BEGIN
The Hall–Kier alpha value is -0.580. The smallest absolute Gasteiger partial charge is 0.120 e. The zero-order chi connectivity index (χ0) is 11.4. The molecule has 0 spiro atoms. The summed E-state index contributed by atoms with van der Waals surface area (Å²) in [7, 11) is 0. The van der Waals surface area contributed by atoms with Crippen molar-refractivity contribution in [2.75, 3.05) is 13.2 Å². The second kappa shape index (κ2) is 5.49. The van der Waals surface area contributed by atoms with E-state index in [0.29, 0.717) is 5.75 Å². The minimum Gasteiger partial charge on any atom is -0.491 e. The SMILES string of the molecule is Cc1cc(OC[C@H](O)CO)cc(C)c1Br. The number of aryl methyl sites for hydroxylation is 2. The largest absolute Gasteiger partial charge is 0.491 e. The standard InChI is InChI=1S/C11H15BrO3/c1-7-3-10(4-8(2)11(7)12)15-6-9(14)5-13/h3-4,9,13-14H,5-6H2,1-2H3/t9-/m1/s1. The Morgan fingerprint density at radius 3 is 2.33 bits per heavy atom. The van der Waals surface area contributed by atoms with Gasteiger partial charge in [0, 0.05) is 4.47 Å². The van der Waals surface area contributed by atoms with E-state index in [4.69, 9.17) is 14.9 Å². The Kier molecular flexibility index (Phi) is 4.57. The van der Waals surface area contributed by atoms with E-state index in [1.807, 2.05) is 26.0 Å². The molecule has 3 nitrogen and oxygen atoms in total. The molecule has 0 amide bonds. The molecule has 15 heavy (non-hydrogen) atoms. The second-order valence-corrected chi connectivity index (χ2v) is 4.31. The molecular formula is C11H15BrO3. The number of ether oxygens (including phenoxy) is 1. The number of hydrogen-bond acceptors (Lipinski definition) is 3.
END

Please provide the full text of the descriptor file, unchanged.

The Hall–Kier alpha value is -0.580. The smallest absolute Gasteiger partial charge is 0.120 e. The zero-order chi connectivity index (χ0) is 11.4. The molecule has 0 spiro atoms. The summed E-state index contributed by atoms with van der Waals surface area (Å²) in [7, 11) is 0. The van der Waals surface area contributed by atoms with Crippen molar-refractivity contribution in [2.75, 3.05) is 13.2 Å². The second kappa shape index (κ2) is 5.49. The van der Waals surface area contributed by atoms with E-state index in [0.29, 0.717) is 5.75 Å². The minimum Gasteiger partial charge on any atom is -0.491 e. The SMILES string of the molecule is Cc1cc(OC[C@H](O)CO)cc(C)c1Br. The number of aryl methyl sites for hydroxylation is 2. The largest absolute Gasteiger partial charge is 0.491 e. The standard InChI is InChI=1S/C11H15BrO3/c1-7-3-10(4-8(2)11(7)12)15-6-9(14)5-13/h3-4,9,13-14H,5-6H2,1-2H3/t9-/m1/s1. The Morgan fingerprint density at radius 3 is 2.33 bits per heavy atom. The van der Waals surface area contributed by atoms with Gasteiger partial charge in [0, 0.05) is 4.47 Å². The van der Waals surface area contributed by atoms with E-state index in [4.69, 9.17) is 14.9 Å². The Kier molecular flexibility index (Phi) is 4.57. The van der Waals surface area contributed by atoms with E-state index in [1.807, 2.05) is 26.0 Å². The molecule has 3 nitrogen and oxygen atoms in total. The molecule has 0 amide bonds. The molecule has 15 heavy (non-hydrogen) atoms. The second-order valence-corrected chi connectivity index (χ2v) is 4.31. The molecular formula is C11H15BrO3. The number of ether oxygens (including phenoxy) is 1. The number of hydrogen-bond acceptors (Lipinski definition) is 3.